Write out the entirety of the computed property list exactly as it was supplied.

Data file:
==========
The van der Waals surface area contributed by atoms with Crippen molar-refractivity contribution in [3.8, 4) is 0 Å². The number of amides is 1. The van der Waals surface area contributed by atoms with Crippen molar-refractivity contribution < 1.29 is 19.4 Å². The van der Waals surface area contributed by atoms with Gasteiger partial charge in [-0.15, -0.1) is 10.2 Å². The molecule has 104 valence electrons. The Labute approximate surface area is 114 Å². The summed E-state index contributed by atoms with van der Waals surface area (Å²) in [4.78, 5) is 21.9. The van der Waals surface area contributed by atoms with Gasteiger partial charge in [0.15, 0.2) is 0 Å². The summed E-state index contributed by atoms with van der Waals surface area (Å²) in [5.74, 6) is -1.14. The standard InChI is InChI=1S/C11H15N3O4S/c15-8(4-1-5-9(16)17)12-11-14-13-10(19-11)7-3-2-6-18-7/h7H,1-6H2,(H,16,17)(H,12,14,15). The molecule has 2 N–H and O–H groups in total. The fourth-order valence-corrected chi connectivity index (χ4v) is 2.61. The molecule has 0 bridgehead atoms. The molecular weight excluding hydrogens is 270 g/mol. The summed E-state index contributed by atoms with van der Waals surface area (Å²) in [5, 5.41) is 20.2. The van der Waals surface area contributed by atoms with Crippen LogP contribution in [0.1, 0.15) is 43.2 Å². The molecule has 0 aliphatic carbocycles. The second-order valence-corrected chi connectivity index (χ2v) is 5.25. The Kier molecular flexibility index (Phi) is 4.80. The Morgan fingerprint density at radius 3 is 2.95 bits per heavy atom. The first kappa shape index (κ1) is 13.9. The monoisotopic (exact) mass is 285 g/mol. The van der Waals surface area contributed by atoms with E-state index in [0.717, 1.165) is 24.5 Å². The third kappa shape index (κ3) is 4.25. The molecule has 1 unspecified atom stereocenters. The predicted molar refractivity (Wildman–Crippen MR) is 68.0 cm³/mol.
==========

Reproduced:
The van der Waals surface area contributed by atoms with Crippen molar-refractivity contribution in [3.8, 4) is 0 Å². The number of amides is 1. The van der Waals surface area contributed by atoms with Crippen molar-refractivity contribution < 1.29 is 19.4 Å². The van der Waals surface area contributed by atoms with Gasteiger partial charge in [-0.15, -0.1) is 10.2 Å². The molecule has 104 valence electrons. The Labute approximate surface area is 114 Å². The summed E-state index contributed by atoms with van der Waals surface area (Å²) in [4.78, 5) is 21.9. The van der Waals surface area contributed by atoms with Gasteiger partial charge in [0.15, 0.2) is 0 Å². The summed E-state index contributed by atoms with van der Waals surface area (Å²) in [5.74, 6) is -1.14. The standard InChI is InChI=1S/C11H15N3O4S/c15-8(4-1-5-9(16)17)12-11-14-13-10(19-11)7-3-2-6-18-7/h7H,1-6H2,(H,16,17)(H,12,14,15). The molecule has 2 N–H and O–H groups in total. The fourth-order valence-corrected chi connectivity index (χ4v) is 2.61. The molecule has 0 bridgehead atoms. The molecular weight excluding hydrogens is 270 g/mol. The summed E-state index contributed by atoms with van der Waals surface area (Å²) in [5, 5.41) is 20.2. The van der Waals surface area contributed by atoms with Crippen LogP contribution in [0.1, 0.15) is 43.2 Å². The molecule has 0 aliphatic carbocycles. The second-order valence-corrected chi connectivity index (χ2v) is 5.25. The Kier molecular flexibility index (Phi) is 4.80. The Morgan fingerprint density at radius 3 is 2.95 bits per heavy atom. The first kappa shape index (κ1) is 13.9. The monoisotopic (exact) mass is 285 g/mol. The van der Waals surface area contributed by atoms with E-state index in [0.717, 1.165) is 24.5 Å². The third kappa shape index (κ3) is 4.25. The molecule has 1 unspecified atom stereocenters. The predicted molar refractivity (Wildman–Crippen MR) is 68.0 cm³/mol.